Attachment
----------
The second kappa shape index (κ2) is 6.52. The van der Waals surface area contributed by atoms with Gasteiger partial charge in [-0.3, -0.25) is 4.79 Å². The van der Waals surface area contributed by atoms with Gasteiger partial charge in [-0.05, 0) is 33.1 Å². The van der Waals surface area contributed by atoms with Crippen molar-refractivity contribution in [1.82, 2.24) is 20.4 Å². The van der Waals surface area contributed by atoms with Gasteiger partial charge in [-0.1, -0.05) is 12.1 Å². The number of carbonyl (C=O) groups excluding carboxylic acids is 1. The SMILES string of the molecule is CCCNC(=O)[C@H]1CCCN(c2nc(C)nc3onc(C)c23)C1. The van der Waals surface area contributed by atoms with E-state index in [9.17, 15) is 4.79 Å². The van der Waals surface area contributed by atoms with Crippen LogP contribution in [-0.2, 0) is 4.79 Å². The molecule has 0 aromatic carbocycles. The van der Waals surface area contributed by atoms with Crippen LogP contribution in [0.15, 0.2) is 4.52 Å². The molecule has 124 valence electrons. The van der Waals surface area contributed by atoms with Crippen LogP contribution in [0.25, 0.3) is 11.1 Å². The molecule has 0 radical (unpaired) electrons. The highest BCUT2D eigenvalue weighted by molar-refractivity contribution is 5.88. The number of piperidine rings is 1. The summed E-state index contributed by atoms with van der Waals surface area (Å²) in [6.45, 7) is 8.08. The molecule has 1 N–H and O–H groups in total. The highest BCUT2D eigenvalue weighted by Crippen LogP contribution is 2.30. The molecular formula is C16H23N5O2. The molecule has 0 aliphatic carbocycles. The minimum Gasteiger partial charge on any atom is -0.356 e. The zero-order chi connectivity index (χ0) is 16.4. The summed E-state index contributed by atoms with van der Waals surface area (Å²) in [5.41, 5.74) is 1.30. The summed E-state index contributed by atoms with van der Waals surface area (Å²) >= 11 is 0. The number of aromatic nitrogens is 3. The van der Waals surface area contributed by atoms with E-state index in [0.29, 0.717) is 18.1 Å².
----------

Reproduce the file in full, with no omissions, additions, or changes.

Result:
The second kappa shape index (κ2) is 6.52. The van der Waals surface area contributed by atoms with Gasteiger partial charge in [-0.3, -0.25) is 4.79 Å². The van der Waals surface area contributed by atoms with Gasteiger partial charge in [-0.05, 0) is 33.1 Å². The van der Waals surface area contributed by atoms with Crippen molar-refractivity contribution in [1.82, 2.24) is 20.4 Å². The van der Waals surface area contributed by atoms with Gasteiger partial charge in [-0.1, -0.05) is 12.1 Å². The number of carbonyl (C=O) groups excluding carboxylic acids is 1. The SMILES string of the molecule is CCCNC(=O)[C@H]1CCCN(c2nc(C)nc3onc(C)c23)C1. The van der Waals surface area contributed by atoms with E-state index in [9.17, 15) is 4.79 Å². The van der Waals surface area contributed by atoms with Crippen LogP contribution in [-0.2, 0) is 4.79 Å². The molecule has 0 aromatic carbocycles. The van der Waals surface area contributed by atoms with Crippen LogP contribution in [0.15, 0.2) is 4.52 Å². The molecule has 124 valence electrons. The van der Waals surface area contributed by atoms with Crippen LogP contribution in [0.25, 0.3) is 11.1 Å². The molecule has 0 radical (unpaired) electrons. The highest BCUT2D eigenvalue weighted by molar-refractivity contribution is 5.88. The number of piperidine rings is 1. The summed E-state index contributed by atoms with van der Waals surface area (Å²) in [6.45, 7) is 8.08. The molecule has 1 N–H and O–H groups in total. The highest BCUT2D eigenvalue weighted by Crippen LogP contribution is 2.30. The molecular formula is C16H23N5O2. The molecule has 0 aliphatic carbocycles. The minimum Gasteiger partial charge on any atom is -0.356 e. The zero-order chi connectivity index (χ0) is 16.4. The summed E-state index contributed by atoms with van der Waals surface area (Å²) in [5.41, 5.74) is 1.30. The summed E-state index contributed by atoms with van der Waals surface area (Å²) >= 11 is 0. The number of aromatic nitrogens is 3. The van der Waals surface area contributed by atoms with E-state index in [0.29, 0.717) is 18.1 Å².